The episodes that CASSANDRA dramatizes all gain their charge and their tension from Cassandra’s prophetic powers, which pose as the ultimate blessing/curse dyad to her and to those around her. Despite herself, and the fate she knows Apollo assigned to her never to be believed, Cassandra tries to convince those around her, but is, predictably, ostracised in return. Fractures of kinship come to be demarcated along the lines of who believes whom, all the more devastatingly so because the play is set within such a tightly interlocking circle of relations by blood and marriage, and because familial terms are embedded in the characters’ speech. Cassandra’s moments alongside Polyxena (Mia Foo) provide a compelling example of how it can be possible for two sisters to be simultaneously so alienated and so loyal to one another. As a white-clad Polyxena, Foo captures irritatingly well the air of a pre-occupied bride, about to enter into a new, fictive kind of kinship, reverently trying to understand all the impossibly important exploits of her impossibly successful groom-to-be. Her affectedness sticks out from the rest of the cast – all of whose performances were clean and considered throughout – in a way that draws the audience closer to the perspective of Cassandra, because it reminds us that for her, all the action and argument going on around her is to some extent a conceit, a charade, at least until they believe her version of what will really happen.
Cassandra’s prophesies bring her more painful losses of love, though. Helen (Mairin O’Hagan) rejects her attempts to engage with her eye-to-eye: she ‘hates’ her, snapping ‘don’t call me sister’. Cassandra recognises that the currency of kinship is important, perhaps the most important in a war of oscillating loyalties. This is accordingly the language through which she tries to communicate the seriousness of her visions to others, for example she claims that Priam is ‘no longer a son of his parents’ nor even a ‘man of his country’s’. Here, however, patriarchy and misogyny join forces with Cassandra’s curse to form a particularly strong metaphysical barricade of suspicion against her. Not allowed to fight, she has no way to really prove herself or the relevance of her words to the ongoing gamut of battles. Instead she is a solitary woman, disbelieved as a ‘fearmonger’ in the words of Andromache (a powerfully vindictive Abigail Rosser). Towards the end of the show, Paris (O’Hagan) appears in clothes that are uncannily flamboyant for war, and glibly dismisses her even when it has become clear that optimism is untenable. The guards under the prophetess’s charge sing, drink and revel, making sure they’re at their drunkest just when Cassandra arrives, in order to make a fool of her while the octet of saints of the Round Church stare down blankly from the arches above. Collectively, those around her cast Cassandra as shrill and alarmist, probably in order to avoid acknowledging that catastrophe seems to be unfolding whether she prophesies it or not.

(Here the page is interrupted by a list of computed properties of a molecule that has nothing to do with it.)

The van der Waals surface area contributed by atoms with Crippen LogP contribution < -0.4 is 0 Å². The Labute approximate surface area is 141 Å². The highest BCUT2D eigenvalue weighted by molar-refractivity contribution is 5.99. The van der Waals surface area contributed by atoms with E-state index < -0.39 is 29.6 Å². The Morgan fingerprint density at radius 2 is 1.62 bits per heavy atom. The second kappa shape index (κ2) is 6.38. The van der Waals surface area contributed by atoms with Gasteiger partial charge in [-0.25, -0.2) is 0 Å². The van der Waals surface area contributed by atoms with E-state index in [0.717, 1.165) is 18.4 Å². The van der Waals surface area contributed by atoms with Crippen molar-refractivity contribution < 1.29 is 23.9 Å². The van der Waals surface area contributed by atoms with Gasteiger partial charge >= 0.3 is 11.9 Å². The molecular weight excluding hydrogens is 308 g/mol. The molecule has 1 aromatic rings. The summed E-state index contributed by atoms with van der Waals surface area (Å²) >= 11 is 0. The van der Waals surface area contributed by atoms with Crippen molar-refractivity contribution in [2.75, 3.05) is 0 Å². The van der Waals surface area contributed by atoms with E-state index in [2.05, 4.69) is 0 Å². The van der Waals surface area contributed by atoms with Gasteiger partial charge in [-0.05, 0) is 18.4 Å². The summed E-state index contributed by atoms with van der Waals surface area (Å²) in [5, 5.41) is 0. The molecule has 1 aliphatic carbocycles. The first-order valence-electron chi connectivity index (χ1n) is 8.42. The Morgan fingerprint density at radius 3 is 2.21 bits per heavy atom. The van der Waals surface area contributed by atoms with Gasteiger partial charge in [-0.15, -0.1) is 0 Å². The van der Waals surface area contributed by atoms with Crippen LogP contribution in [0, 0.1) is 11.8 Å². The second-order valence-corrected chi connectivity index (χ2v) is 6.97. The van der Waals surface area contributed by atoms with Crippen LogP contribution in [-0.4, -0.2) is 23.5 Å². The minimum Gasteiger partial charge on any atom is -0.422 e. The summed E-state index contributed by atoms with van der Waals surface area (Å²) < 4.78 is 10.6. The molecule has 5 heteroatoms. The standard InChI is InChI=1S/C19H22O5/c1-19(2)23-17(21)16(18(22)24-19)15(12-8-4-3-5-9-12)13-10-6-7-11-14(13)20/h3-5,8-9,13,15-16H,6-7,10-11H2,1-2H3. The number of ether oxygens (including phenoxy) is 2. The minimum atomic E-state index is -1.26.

Enter, about halfway through, her twin brother Helenus (a charismatic Joseph Akubeze), formerly enslaved and also a ‘seer’, albeit a more ‘ordinary’ seer in the context of the classical world, who uses ‘birds’ and ‘innards’ to convince his audience of the legitimacy of his prophesies. He readily admits to his twin that he hides behind this ritual, ostensibly to give the impression that the information he supplies (as designated oracle for political leaders) is subject to some external regulation, and most importantly, that he is not responsible for its contents. In what we might read as either a postmodern or Machiavellian turn, Helenus drops the distinction between ‘true’ and ‘untrue’. Rather he sees his role as an appointed ‘voice of reason’ as being to prophesy what is ‘useful’. It is, as always, politics that undergirds the question of which truths are deemed credible. Cassandra’s certainly are not. She has no time or resources for ritual; her only instrument is a notebook that she clings to and scribbles in, a tic that points to the dangerous conclusion that her predictions come not from any visionary ‘process’ but from – God forbid! – her own mind. At least this is the accusation latent in a later insult she receives, that to spin wool is ‘much more becoming than to prophesy’, although of course Greek mythology knit the two closely together in the three female Fates. The comparison suggests that prophesy is, like spinning, making something out of nothing, making things up, and that Cassandra is really speaking ‘just words’.
But if her words were only words and thus ineffectual in any practical sense, how could those around her find Cassandra so intolerable that they threatened to take out her tongue? Andromache accuses her of being ‘terrifying’, actively frightening, creating terror where there was none before. With words alone, she allegedly robs Hector of his courage, and later in rejecting Onomaus’ proposal she ‘jinxes’ him by prophesying his death. If Cassandra is believed, her persecutors fear, she might have the capacity to make things true – a possibility that evokes too much anxiety about female power to be borne. Her twin Helenus courts truth as a ‘modest lady’, who, with all her trappings on, can be safely brought out into the open. Cassandra’s truth is disrobed, ‘naked’, and consequently cannot be looked in the eye.